Monday night, the Department of Homeland Security revoked Temporary Protected Status for close to five thousand Nicaraguans who have been living in the U.S. since 1998, meaning they’ll be eligible for deportation in just over a year.
More than 80,000 Hondurans protected under the same law find their own legal status in limbo, as DHS did not come to a decision on whether to end their designation. Instead, their protection from deportation was automatically extended for six months while Acting Secretary Elaine Duke deliberates over their fate.
Temporary Protected Status, or T.P.S., is supposed to prevent foreign nationals in the U.S. from being deported when a crisis like a natural disaster or civil war has broken out in their home countries. In some cases, it’s allowed people to stay in the U.S. long after the crisis has ended. Hondurans and Nicaraguans, for example, have benefited from the status since 1998, when Hurricane Mitch tore through Central America. That means they’ve been living here for at least 20 years.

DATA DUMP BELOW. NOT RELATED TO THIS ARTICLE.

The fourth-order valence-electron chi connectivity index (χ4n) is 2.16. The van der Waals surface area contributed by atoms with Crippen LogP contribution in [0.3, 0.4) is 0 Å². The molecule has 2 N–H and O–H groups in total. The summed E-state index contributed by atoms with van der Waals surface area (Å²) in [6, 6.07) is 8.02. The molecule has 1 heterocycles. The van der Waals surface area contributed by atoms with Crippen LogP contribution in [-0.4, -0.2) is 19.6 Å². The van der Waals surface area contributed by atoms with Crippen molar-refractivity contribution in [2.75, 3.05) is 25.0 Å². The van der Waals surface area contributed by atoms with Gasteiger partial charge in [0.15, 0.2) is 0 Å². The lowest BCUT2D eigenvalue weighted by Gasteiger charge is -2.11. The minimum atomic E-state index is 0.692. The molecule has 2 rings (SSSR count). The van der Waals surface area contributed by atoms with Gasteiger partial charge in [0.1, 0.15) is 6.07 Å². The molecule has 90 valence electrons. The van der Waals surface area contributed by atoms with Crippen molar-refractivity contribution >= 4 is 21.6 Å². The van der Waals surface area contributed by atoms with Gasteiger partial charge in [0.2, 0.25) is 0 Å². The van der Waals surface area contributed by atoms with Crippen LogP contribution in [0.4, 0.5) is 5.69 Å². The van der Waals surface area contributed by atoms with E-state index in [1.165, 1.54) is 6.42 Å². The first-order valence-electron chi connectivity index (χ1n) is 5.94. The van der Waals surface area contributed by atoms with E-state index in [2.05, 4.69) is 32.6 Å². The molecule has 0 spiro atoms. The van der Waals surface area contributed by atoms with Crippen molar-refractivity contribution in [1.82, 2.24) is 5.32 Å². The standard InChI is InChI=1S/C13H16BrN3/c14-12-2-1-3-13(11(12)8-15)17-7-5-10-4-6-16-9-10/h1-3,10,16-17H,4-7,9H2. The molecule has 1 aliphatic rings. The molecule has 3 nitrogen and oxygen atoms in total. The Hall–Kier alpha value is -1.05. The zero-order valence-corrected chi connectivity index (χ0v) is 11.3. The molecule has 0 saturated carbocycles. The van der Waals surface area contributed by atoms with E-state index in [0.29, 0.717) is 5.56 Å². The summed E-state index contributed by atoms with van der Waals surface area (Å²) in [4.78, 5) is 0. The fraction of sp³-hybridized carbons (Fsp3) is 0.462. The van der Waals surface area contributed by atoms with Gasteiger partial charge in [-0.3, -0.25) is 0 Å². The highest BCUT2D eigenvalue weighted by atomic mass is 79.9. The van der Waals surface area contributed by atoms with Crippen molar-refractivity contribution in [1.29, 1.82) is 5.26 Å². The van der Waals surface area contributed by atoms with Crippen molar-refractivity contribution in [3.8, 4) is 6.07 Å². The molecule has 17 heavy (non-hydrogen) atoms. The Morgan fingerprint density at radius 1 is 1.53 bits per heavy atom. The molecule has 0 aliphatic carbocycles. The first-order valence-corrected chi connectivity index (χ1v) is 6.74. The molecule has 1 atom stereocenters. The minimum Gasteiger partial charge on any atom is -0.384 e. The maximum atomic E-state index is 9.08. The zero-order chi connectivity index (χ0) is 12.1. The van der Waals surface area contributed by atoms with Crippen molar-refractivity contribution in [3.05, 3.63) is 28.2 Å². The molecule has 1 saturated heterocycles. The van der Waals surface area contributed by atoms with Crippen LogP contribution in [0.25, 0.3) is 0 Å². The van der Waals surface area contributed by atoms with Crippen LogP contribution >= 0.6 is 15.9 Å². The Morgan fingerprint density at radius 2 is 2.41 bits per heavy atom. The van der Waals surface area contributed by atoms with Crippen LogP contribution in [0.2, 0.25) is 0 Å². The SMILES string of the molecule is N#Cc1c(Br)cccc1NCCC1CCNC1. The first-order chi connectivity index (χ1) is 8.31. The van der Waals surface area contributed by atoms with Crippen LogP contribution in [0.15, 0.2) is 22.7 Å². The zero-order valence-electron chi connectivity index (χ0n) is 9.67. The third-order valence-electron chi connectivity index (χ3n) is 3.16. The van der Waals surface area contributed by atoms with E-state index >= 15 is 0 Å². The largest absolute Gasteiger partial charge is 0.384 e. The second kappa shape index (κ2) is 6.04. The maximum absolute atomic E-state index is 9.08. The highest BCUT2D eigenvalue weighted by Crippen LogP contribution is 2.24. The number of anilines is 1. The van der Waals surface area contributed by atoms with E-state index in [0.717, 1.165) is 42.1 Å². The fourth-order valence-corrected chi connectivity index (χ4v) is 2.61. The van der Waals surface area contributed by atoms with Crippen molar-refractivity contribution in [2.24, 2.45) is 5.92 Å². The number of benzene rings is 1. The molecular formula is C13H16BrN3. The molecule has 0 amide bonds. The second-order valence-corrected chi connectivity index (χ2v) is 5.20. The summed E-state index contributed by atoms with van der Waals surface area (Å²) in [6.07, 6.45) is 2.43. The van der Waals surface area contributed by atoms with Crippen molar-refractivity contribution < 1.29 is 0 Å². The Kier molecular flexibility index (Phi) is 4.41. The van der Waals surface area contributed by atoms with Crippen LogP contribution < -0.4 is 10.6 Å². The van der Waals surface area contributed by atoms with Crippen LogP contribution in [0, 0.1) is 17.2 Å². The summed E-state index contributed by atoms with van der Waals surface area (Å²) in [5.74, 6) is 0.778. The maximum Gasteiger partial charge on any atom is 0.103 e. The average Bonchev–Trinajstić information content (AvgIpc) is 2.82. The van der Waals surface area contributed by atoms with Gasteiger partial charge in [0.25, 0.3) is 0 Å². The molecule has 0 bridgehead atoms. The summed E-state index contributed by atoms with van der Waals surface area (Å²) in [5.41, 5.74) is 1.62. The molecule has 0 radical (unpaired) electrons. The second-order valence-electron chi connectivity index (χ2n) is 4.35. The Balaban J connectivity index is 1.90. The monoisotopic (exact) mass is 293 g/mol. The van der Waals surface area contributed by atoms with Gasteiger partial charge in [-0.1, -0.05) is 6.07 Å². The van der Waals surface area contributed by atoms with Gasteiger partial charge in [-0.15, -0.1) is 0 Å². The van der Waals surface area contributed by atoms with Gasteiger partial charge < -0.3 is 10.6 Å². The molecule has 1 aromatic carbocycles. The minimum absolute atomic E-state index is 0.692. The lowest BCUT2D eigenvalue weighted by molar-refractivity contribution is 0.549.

TPS was meant to be a humanitarian response to crisis, but has evolved into a semi-permanent legal limbo for over 400,000 people. Decisions are approaching for over Haitians and Salvadorans also protected under the program. After Monday’s decision, many fear these protections won’t last much longer.
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